So, there is no depth at the goaltending position, but it is an area that represents the area of least concern. Check. But wait... what the hell does Mikael Granlund have to do with wings? Does he like to eat them as an appetizer? My information says Granlund is a center, played (and plays) center, and was drafted as... a center.
Moving on, we find a position by position break down of the Wild prospects. We start with Left Wing.
2007 first round pickis still the top Wild prospect at this position (despite playing a bit of center this season) and he remains stuck in the same limbo where's he's been most of his career. Gillies has the offensive tools to contribute more, but has to make the most of his chances whether he's with Houston or St. Paul. and continue to muck it up with the Aeros. Kalus is contributing some of the offense he proved quite capable of as a junior, and Kassian is a pretty decent fighter at least.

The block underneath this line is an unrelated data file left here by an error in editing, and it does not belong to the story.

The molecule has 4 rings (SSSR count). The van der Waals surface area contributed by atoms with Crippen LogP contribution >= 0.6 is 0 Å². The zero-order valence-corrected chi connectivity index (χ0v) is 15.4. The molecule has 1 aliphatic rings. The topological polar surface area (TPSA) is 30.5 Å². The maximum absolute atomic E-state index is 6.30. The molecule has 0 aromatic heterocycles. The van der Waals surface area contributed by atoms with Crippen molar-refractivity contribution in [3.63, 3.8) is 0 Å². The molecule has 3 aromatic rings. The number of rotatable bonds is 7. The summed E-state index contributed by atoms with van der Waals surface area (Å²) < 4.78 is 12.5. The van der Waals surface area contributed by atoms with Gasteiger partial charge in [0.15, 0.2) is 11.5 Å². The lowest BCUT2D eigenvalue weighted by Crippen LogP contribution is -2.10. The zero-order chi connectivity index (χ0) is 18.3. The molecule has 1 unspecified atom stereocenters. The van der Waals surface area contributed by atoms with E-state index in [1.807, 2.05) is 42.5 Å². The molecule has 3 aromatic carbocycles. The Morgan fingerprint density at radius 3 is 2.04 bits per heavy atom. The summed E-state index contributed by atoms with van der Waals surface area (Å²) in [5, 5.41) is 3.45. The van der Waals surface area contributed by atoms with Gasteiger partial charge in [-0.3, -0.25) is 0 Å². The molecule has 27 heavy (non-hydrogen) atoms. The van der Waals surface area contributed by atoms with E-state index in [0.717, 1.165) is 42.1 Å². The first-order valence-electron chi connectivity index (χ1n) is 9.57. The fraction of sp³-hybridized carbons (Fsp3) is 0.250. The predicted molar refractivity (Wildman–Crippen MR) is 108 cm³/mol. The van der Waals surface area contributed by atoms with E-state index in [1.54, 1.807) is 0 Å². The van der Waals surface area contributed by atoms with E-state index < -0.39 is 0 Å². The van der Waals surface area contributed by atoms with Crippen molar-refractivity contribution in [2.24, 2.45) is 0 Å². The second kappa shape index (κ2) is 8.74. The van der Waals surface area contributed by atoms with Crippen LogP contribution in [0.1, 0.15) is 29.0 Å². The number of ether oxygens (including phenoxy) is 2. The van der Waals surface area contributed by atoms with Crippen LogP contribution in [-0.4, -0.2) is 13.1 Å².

Gillies is the top Left Wing in the organization? Really? And you are still mentioning Petrr Kalus as a viable option? He is a career AHLer at best, and will likely never see any amount of extended time in the NHL. He shouldn't be on the list at all. Back to Gillies. He is a third line checker at top end. He is another in a line of poor draft picks by HWSRN, and with all due respect, is never going to be much of anything.